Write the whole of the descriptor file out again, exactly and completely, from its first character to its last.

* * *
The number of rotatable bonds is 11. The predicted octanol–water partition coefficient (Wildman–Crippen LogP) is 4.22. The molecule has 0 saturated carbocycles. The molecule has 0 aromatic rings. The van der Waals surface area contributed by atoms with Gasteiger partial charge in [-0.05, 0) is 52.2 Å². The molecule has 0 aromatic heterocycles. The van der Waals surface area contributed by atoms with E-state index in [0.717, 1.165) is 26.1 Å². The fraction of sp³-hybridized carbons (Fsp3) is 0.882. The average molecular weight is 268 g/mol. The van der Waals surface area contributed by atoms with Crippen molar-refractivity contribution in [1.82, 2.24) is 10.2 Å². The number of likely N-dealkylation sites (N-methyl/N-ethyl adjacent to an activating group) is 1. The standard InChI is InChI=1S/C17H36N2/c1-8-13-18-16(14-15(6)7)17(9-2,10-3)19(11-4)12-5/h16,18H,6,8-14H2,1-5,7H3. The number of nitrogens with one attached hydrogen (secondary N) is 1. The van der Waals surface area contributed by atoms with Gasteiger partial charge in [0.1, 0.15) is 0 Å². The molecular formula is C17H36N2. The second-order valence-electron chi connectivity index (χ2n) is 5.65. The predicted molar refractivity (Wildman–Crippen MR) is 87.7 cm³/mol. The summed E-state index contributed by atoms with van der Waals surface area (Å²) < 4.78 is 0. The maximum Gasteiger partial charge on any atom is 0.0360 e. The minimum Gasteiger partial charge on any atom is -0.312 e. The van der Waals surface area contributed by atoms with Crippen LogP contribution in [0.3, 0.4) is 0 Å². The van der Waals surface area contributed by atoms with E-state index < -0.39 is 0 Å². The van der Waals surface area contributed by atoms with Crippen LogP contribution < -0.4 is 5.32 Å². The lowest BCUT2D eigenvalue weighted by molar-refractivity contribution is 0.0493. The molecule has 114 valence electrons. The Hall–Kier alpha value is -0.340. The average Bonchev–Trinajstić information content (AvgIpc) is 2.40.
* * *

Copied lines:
The number of rotatable bonds is 11. The predicted octanol–water partition coefficient (Wildman–Crippen LogP) is 4.22. The molecule has 0 saturated carbocycles. The molecule has 0 aromatic rings. The van der Waals surface area contributed by atoms with Gasteiger partial charge in [-0.05, 0) is 52.2 Å². The molecule has 0 aromatic heterocycles. The van der Waals surface area contributed by atoms with E-state index in [0.717, 1.165) is 26.1 Å². The fraction of sp³-hybridized carbons (Fsp3) is 0.882. The average molecular weight is 268 g/mol. The van der Waals surface area contributed by atoms with Crippen molar-refractivity contribution in [1.82, 2.24) is 10.2 Å². The number of likely N-dealkylation sites (N-methyl/N-ethyl adjacent to an activating group) is 1. The standard InChI is InChI=1S/C17H36N2/c1-8-13-18-16(14-15(6)7)17(9-2,10-3)19(11-4)12-5/h16,18H,6,8-14H2,1-5,7H3. The number of nitrogens with one attached hydrogen (secondary N) is 1. The van der Waals surface area contributed by atoms with Gasteiger partial charge in [0.1, 0.15) is 0 Å². The molecular formula is C17H36N2. The second-order valence-electron chi connectivity index (χ2n) is 5.65. The predicted molar refractivity (Wildman–Crippen MR) is 87.7 cm³/mol. The summed E-state index contributed by atoms with van der Waals surface area (Å²) < 4.78 is 0. The maximum Gasteiger partial charge on any atom is 0.0360 e. The minimum Gasteiger partial charge on any atom is -0.312 e. The van der Waals surface area contributed by atoms with Crippen LogP contribution in [0.3, 0.4) is 0 Å². The van der Waals surface area contributed by atoms with E-state index < -0.39 is 0 Å². The van der Waals surface area contributed by atoms with Crippen LogP contribution < -0.4 is 5.32 Å². The lowest BCUT2D eigenvalue weighted by molar-refractivity contribution is 0.0493. The molecule has 114 valence electrons. The Hall–Kier alpha value is -0.340. The average Bonchev–Trinajstić information content (AvgIpc) is 2.40.